International Cooperation in Combating the Financing of Terrorists


A key part of the global war on terror has been disrupting the financing of terrorist activity. Soon after the 9/11 terrorist attacks, the Bush Administration began ordering U.S. financial institutions to freeze the accounts of terrorists or those financing terrorists. In particular, on September 24, 2001 President Bush issued an executive order naming 27 terrorist organizations and individuals, and that list was expanded in the weeks and months since then.


To be effective, this effort required international cooperation, in which other countries would also move quickly to freeze assets along with the United States.  Otherwise terrorists could thwart the effectiveness of a freeze in the United States by simply using the financial institutions in other countries.  In fact, there was an extraordinary degree of international cooperation in this area following 9/11, perhaps the best example of international cooperation in the field of finance since the establishment of the Breton Woods institutions at the end of World War II.  In Treasury International Affairs I set up a special task force on terrorist finance -- aka “war room” --  to monitor each country’s progress in freezing assets and to report directly to me.  I recall making more than 100 calls to finance ministers and central bankers asking them to freeze assets or set up asset freezing regimes. With very few exceptions we got enthusiastic pledges of cooperation and support.


The first three items in this selection document the early efforts at this cooperation and the financial diplomacy that brought it about.  The first refers to the exceptional meeting of the G7 held in Washington on October 11, and the specific action plan issued.  The second and third items show the increased cooperation—from 7 to 110 and then to 184 countries—in the ensuing weeks. 


One of the early discoveries in our diplomatic efforts—especially in the Middle East—was the importance of emphasizing that Islamic financial institutions had no more necessary connection with terrorist financing than traditional financial institutions.  However, because little was known about Islamic finance in the United States, such misunderstandings were a problem we had to deal with. Therefore, after visiting an Islamic bank branch of Citibank in Bahrain, we decided that an “academic course” in Islamic finance in the United States would be useful. Item 4 is my introduction to this course—Islamic Finance 101 held at the U.S. Treasury, and Item 5 is a speech I gave at Harvard outlining some of the key differences between Islamic and traditional finance, and reviewing progress in combating terrorist finance.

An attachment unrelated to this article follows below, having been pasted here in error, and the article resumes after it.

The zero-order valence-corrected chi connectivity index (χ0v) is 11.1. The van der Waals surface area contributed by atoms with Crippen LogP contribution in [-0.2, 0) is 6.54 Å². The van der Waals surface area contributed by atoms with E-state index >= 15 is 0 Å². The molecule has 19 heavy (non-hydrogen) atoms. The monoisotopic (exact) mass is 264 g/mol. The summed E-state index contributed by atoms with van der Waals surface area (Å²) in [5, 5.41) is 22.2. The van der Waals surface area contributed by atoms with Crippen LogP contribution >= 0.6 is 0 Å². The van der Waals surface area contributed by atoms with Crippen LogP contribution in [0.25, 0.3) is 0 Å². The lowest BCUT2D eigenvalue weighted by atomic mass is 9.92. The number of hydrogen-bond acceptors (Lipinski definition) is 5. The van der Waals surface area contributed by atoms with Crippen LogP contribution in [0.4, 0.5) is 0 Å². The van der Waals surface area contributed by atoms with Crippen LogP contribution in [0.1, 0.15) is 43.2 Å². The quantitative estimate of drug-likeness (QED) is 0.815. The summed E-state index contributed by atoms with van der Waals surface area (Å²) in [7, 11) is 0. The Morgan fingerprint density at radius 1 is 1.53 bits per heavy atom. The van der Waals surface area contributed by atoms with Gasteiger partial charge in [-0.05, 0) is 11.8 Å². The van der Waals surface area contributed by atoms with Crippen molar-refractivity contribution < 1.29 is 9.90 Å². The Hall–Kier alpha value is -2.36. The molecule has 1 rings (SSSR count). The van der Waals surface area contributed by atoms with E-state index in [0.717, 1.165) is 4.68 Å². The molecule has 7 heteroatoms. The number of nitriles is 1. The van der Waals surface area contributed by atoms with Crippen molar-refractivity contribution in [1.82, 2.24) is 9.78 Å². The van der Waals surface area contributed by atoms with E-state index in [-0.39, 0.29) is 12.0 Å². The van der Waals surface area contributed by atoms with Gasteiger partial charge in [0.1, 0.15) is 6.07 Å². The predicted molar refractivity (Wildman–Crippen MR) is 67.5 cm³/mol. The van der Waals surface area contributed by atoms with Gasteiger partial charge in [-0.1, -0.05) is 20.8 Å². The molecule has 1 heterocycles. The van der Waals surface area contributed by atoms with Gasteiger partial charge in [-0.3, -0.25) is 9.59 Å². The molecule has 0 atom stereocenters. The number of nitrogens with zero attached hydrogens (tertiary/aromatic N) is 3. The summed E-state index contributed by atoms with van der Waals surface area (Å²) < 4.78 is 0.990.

Another aspect of our efforts to combat terrorist finance was the discovery that the flows of legitimate funds from immigrants in developed countries to developing countries was growing very rapidly and, at nearly $150 billion per year, was already dwarfing in size the official flow of development assistance from rich to poor countries.  These remittances were frequently sent through the informal financial networks known as “hawalas,” in which funds could be sent to other counties without any detectible movement of funds taking place.  Encouraging immigrants to use the formal banking system rather than wire transfers or informal networks served two purposes. It lowered the costs of remittances and it made it harder for terrorists to avoid detection.  The Bush Administration’s early work on remittances eventually grew into a Global Remittance Initiative which President Bush presented at the G8 Summit in Sea Island in July 2004. The sixth item in this selection describes the remittance initiative and relates it to our overall development agenda.


Finally, item 7 is a summary of the remarks I gave at the London meeting of G7 finance ministers and central bank governors; it reviews progress since that first G7 meeting in October 2001, and lists new or growing areas of concern,  including the use of cash transfers.



1. Statement on Joint G-7 Action to Freeze Terrorist Assets, October 12, 2001

2. Combating the Financing of Terrorists, November 7, 2001

3. Financial Fight Against Terror, December 4, 2001

4. Islamic Finance 101 Seminar: Introductory Remarks, United States Treasury, Washington, D.C., April 26, 2002

5. Understanding and Supporting Islamic Finance, Harvard University, May 8, 2004

6. Remittance Corridors and Economic Development: A Progress Report on a Bush Administration Initiative, Payments in the Americas Conference, Federal Reserve Bank of Atlanta, October 8, 2004

7. Combating Terrorist Financing G-7 Meeting of Finance Ministers and Central Bank Governors, London, February 4, 2005